At the conceptual level, defining and naming abstractions is an extremely important task towards solving day-to-day practical problems. It helps create a common understanding and language and facilitates building knowledge in a structured manner to solve problems and support growth activities.

So, if it had not been conceptualized as project management, perhaps it may have been conceptualized as

1) Effort management / Work management or

2) Roll-up-the-sleeves management or a little quirky

3) Don’t Ask Me, Get It Done (DAM GID) management [smartly pronounced as daem gud management].

It seems like no matter what it is called, it will encapsulate some sort of planning, control, and execution. Conceptualizing it as “project management” has provided a platform and language to build on. It is easy to remember and market. Further, by naming the abstraction, it has helped people in developing knowledge, processes, methods, techniques, and logic to give it a sort of structure or boundary. To put it simply, it provides a framework or a skeleton to do further work.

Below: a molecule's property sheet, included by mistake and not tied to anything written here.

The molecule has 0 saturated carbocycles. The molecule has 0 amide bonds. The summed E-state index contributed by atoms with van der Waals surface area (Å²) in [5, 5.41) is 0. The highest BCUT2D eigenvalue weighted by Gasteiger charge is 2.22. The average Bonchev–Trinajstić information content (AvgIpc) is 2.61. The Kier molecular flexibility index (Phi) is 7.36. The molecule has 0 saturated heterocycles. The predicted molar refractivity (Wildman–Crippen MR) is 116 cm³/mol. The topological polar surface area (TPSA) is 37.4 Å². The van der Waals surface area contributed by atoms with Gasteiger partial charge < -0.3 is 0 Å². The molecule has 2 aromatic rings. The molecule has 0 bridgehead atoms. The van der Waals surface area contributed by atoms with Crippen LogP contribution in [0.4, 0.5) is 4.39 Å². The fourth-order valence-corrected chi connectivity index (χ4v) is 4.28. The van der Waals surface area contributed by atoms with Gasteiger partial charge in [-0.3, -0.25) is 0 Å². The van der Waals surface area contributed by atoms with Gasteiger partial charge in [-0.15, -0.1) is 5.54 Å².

At the practical level, people working in industry require a tool kit to get the job done. The tool kits comprise hard as well as soft tools, i.e., knowledge-driven tools. So, no matter what project management is called, industry needs a tool kit. As long as the tool kit is easy to use and makes sense, industry will embrace it. What that means is that giving existence to an abstraction has far-reaching implications for the growth of industry. Hence, the concept of project management has been helpful for the industry as it provides soft tools to accomplish the work.

The above discussion shows that perhaps asking the question, “What if the concept of project management had not existed?” is helpful from two perspectives:

  • It will help understand the evolution and do some research about the strengths and areas of improvement. That means finding ways and means to improve it further.